Wellness program administration is a people-facing role and administrators need to be personable, communicative, and motivating. Furthermore, they may be required to hold basic competencies in the field of healthcare: a basic life support certification, for example, or a license to perform first aid CPR. Depending on the precise responsibilities of the job, they may even be asked to maintain a certain level of fitness. Finally, wellness program administrators will need some business and analytical skills such as an understanding of statistics and marketing.

The administration of wellness programs that not only work, but also get people engaged, is no small task. This requires a complex suite of both health knowledge and business sense: from nutrition, to marketing, to wellness screenings, to statistics. And while it’s possible to start work with only a bachelor’s degree, over a third of wellness program administrators have a master’s degree, according to data from Salary.com.

For master’s degrees, wellness program administrators generally look to one of two options: a master’s in healthcare administration (MHA) or a master’s in public health (MPH). An MHA will focus primarily on the business fundamentals and analytical tools necessary to run effective, large-scale projects, and leaving specific healthcare knowledge for elective classes. An MPH, on the other hand, will focus entirely on how to address public health issues with tailored programming, but spend comparatively little time on the business and administration of those programs.

As the industry grows, it’s possible that more master’s programs in health and wellness management, like the one at the University of Wisconsin, will become available.

Certification for Wellness Program Administrators

While it’s not a requirement to practice, many wellness program administrators choose to pursue professional certification. Most certifications do not pertain specifically to wellness program administration, but instead to health education.

To hold a professional certification is to demonstrate both one’s expertise in the industry and also one’s commitment to continuing education and professional development. By far the most well-respected certifications in this category come from the National Commission for Health Education Credentialing (NCHEC) in the form of the Certified Health Education Specialist (CHES) and Master Certified Health Education Specialist (MCHES) designations.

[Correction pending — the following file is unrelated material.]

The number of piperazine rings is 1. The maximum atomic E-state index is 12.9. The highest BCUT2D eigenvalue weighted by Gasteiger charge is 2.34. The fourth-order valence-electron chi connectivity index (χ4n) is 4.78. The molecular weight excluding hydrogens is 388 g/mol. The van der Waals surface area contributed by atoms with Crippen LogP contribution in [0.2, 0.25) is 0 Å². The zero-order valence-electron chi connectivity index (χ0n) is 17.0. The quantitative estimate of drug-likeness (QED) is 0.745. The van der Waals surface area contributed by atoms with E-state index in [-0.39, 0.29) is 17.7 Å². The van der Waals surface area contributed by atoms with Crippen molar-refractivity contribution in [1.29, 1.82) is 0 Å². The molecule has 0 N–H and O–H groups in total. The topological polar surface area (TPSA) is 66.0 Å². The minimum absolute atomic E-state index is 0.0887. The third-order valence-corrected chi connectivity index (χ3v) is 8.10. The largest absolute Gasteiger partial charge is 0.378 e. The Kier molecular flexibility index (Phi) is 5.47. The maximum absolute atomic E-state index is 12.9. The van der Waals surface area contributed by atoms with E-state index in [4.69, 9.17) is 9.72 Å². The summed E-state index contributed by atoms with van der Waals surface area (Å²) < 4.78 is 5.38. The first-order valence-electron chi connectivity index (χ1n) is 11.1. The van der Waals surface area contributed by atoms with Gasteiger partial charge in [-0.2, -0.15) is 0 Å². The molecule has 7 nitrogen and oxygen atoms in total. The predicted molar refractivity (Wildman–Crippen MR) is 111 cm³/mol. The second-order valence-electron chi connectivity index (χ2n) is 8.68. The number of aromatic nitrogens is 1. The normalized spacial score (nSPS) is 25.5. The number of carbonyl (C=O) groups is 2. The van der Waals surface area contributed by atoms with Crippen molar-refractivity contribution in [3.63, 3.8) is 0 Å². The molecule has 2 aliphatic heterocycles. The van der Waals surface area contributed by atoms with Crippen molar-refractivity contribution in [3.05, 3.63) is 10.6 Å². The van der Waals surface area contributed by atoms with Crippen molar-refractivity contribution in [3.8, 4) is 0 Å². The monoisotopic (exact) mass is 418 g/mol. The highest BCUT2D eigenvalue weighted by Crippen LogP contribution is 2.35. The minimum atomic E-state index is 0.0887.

In order to be eligible for the CHES designation, applicants must be able to show completion of both a bachelor’s degree and 25 semester credits of coursework specific to the NCHEC’s “Areas of Responsibility of Health Education Specialists.”

Once deemed eligible, applicants will then need to pass a 150-question, three-hour, competency-based exam. Registration fees total between $220 and $370, depending on the time of registration and the student or professional status of the applicant. Once passed, applicants will earn the CHES designation, which must be renewed every five years by completing 75 hours of continuing education.

The MCHES designation is for those who have worked in the field for a minimum of five years. If an applicant does not already hold the CHES designation, then they will need a master’s degree in a relevant field in addition to those five years of work experience, and they’ll also need two verification forms to corroborate their achievements.

Once deemed eligible, candidates must pass a three-hour, 150-question, competency-based exam. Exam fees total between $285 and $435, depending on an applicant’s timing and tenure. If the exam is passed, the MCHES designation is earned. It must be renewed every five years by completing 75 hours of continuing education.

Matt Zbrog
Matt Zbrog

Matt Zbrog is a writer and researcher from Southern California. Since 2018, he’s written extensively about emerging issues in healthcare administration and public health, with a particular focus on progressive policies that empower communities and reduce health disparities. His work centers around detailed interviews with researchers, professors, and practitioners, as well as with subject matter experts from professional associations such as the American Health Care Association / National Center for Assisted Living (AHCA/NCAL) and the American College of Health Care Executives (ACHCA).